Another thing you can’t miss (especially if you’re a fan of spicy food) would be tom yum, which is the Thai version of Sinigang. Spicy chili soup flavored with coconut milk and lemongrass is sour and delicious. We tried this orange soup from many places (but I only have pictures from the food court of Terminal 21) It’s a dish with very strong flavors, so it’s not for the faint-hearted. It might mess with weak stomachs, but it’s surely a dish you don’t want to forget about in Thailand. It’s traditionally served with shrimp, but other places offer a chicken or seafood alternative.
The Platinum food court also houses a braised beef soup food stall. It was there when we visited Thailand in 2010 and still was still in the same location last June. The meat is tender and the broth is extremely flavorful since the beef is boiled slowly. Top it with some fresh bean sprouts that you can find next to the booth. This dish starts at THB 55. Look for it in Platinum! (No photography was allowed and we weren’t able to get the name of the stall– when facing the long line of stalls, go towards the far left 🙂 )
In the Terminal 21 food court lies a soup stall that sells some braised duck and noodle soup. Since my mom ordered this, I’m not sure what the stall is called, but the soup was so good! The duck was tender and the soup was slightly sweet.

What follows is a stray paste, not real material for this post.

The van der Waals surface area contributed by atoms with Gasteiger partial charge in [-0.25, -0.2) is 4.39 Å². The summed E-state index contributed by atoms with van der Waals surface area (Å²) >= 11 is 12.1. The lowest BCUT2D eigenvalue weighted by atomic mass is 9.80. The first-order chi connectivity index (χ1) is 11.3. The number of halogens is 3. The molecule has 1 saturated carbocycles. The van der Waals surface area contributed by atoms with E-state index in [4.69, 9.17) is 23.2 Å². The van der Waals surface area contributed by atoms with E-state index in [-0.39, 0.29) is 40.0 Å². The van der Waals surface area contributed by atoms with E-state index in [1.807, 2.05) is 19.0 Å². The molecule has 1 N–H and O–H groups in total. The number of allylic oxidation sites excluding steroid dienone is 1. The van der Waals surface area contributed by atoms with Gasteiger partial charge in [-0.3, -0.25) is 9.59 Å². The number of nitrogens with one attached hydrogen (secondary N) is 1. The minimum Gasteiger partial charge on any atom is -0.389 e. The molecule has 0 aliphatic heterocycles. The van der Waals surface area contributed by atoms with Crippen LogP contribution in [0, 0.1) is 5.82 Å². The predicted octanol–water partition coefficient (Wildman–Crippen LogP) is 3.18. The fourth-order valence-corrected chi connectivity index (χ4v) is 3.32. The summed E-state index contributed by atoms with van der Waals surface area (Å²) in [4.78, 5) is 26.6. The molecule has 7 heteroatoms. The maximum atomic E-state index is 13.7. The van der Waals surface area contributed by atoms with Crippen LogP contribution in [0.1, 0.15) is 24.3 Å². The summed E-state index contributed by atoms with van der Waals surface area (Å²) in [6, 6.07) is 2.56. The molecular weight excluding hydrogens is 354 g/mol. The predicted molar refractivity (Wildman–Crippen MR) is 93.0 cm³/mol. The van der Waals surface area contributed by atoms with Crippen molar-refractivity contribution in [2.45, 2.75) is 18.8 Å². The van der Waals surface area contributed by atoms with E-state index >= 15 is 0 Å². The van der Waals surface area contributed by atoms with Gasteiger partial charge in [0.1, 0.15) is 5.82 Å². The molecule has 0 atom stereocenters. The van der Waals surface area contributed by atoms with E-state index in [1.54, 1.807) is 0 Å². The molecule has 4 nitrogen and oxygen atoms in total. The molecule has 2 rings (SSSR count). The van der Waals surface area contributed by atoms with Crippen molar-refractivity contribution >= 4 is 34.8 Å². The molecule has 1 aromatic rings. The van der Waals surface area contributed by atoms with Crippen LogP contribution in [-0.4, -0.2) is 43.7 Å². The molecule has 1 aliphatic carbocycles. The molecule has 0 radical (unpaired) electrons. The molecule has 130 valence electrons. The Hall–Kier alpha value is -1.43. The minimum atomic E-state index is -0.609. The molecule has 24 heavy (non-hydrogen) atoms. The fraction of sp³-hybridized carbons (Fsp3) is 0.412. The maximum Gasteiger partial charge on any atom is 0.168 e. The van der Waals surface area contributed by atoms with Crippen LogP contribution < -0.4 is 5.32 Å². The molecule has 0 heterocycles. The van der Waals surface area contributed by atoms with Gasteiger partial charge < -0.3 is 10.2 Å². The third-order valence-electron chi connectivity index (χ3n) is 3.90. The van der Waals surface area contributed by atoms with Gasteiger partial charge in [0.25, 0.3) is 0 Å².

Some drinks not to miss would be Thai Iced Tea, Thai Milk Tea and Young Coconut Juice. The Thai Iced Tea and Milk Tea can be found in mall food courts. One can buy a large drink (around 22 oz) for THB 30. Thai milk tea is almost orange in color and has caramel notes. It’s very creamy and what I would think Thai Milk Tea ice cream would taste like. The Thai Iced Tea is a lot like our iced tea but with a sweeter flavor. It does a great job in neutralizing spicy Thai dishes. Lastly would be young coconut juice. It’s a great way to quench your thirst while walking around the market. It’s sweeter than the buko juice we have here and the meat is nice and tender. This goes for around THB 35